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The Who - WHO CD (album) cover


The Who



3.61 | 26 ratings

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4 stars A few years ago, I saw an interview with Roger Daltrey, in which the legendary Who vocalist waxed lyrical about how his old sparring partner, Pete Townsend, had "written the book" on teenage life, angst, and growing up in a harsh world, but hoped that he would one day write the definitive album about growing old.

Well, 2019 saw the release of "Who", a brand new collection of Townsend songs written for his cohort and recorded virtually, with Daltrey allegedly taking some time to "get into it".

Is it the definitive old rocker collection of words? Well, maybe not, but what it is is a fine collection, and, to this long-standing fan, that is likely as much as we are entitled to.

To these ears, Townsend has absolutely rediscovered his ear for fine and catchy rock tunes. The album leaps out at you with the opener, All This Music Must Fade, a somewhat bitter rock track, and Townsend shows that he has lost none of his old penchant for awkwardness when, at the close, he follows up a monologue with "who gives a fuck?". Indeed.

Daltrey sounds absolutely fantastic throughout. Of course, the range is a lot narrower than days of yore, but for a man in his 70's, it ain't half bad.

Ball & Chain opens with delicate piano and guitar, before providing us with a fine modern day blues riff discussing the horrors of Guantanamo Bay. And therein probably lies my deepest satisfaction with this album. I like it that Townsend still has the ability to have a damned good old rant, and that Daltrey is still the only singer and man alive with the capability of translating this into the polished product.

I adore I Don't Wanna Get Wise, a testimony to growing old in rather rude fashion, this rips along at such a pace that you really believe it is being performed by a group half their age.

Zak Starkey and Pink Palladino shine on drums and bass on Detour, a richly produced rock number with more than a nod to the past (Detours was the forerunner of The Who).

Talking of production, there are hints of some of the rich keys which blessed albums such as Who's Next and Quadrophenia all the way through, and nowhere more than on the expansive ballad Beads On One String, and my only minor gripe here is that it would have been nice to have a lot more, because they allow this track to soar in places. Ditto with Street Song, which contains keys which both remind one of Baba O'Reilly in parts, and provide a touch of Middle Eastern textures, and had this been more to the fore, a better track might have followed. As it is, I find it one of the rare throwaway tracks present.

Having said that, nowhere does the entire album sound better than on the wonderful Hero Ground Zero, with orchestral soundscapes backing a very strong Daltrey vocal. This track was written by Townsend as the opener to an as yet unfinished opera, and it is utter proof how just how much Daltrey brought into the recording process. The pair of them might have fought like cat and dog for decades, but they clearly respect each other, and I dare say love each other very much. Music this good doesn't come out of hatred.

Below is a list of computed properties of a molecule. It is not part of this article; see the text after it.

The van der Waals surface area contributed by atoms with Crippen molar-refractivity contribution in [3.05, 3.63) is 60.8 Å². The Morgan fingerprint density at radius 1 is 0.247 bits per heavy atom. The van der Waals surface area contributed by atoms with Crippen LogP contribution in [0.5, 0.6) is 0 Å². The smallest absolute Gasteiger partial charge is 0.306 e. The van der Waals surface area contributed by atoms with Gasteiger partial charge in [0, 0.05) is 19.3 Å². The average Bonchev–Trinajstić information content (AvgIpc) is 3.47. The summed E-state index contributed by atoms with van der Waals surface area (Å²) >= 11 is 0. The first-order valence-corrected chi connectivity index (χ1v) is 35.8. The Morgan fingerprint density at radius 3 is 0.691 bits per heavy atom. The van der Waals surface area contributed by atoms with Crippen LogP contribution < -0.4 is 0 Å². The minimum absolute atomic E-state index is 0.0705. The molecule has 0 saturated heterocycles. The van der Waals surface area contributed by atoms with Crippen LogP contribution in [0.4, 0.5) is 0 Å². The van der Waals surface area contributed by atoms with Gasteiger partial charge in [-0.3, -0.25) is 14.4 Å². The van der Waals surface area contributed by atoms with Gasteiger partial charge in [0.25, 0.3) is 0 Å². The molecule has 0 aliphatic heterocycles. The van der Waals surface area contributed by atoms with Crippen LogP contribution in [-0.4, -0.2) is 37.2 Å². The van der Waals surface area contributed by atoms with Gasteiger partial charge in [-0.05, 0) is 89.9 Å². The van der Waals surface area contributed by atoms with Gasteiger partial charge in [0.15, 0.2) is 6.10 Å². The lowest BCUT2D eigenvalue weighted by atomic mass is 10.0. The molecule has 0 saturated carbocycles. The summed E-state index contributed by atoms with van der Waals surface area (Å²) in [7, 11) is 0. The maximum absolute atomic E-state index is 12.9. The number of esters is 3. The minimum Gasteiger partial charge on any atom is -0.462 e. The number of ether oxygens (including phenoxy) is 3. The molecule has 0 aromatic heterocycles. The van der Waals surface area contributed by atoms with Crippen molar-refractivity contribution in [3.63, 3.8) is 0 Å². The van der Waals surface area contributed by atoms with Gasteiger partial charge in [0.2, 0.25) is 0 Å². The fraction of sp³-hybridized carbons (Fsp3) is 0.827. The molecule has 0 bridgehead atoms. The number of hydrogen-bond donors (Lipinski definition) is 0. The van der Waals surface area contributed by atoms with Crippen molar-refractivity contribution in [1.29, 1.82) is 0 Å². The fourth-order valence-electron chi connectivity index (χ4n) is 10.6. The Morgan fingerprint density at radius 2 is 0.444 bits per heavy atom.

Townsend saves for himself the longest track, at just over five minutes, I'll Be Back, a ballad sung and played by him, with Daltrey supporting on harmonica only, and it again features some good orchestration. An interesting track which provides an eclectic contrast to the overall album. The closing chord, by the way, is straight out of Quadrophenia.

The album reasserts itself strongly with the fine single release, Break The News, a song which simply shouts out the pleasure of still being alive, performing together, and rising above the chaos of being the world's greatest rock band. This track was the first I knew about the impending release of a new album when I heard it played on Planet Rock Radio. It was, and remains, a joy to listen to, and worth the admission price alone.

Rockin' In Rage does what it says on the tin, and probably only Daltrey could get away with this at his age. As a latter day protest rock song, it doesn't quite work for me, and I regard this as the other "filler track", being a wee bit too forced.

The album closes with She Rocked My World, a blues infused curio.

That these two are still knocking out music of any, let alone this, quality some 56 years after they started (they have been playing some 6 months longer that I have been alive) is nothing short of miraculous. They have weathered the loss of two of the greatest rock musicians ever to stride this Earth, and, more to the point, they still sound vital and relevant.

Four stars for this. I think fans old and new will enjoy much of what these two old geezers still have to offer. If this is their recording swan song, it is a fine way to go out.

lazland | 4/5 |


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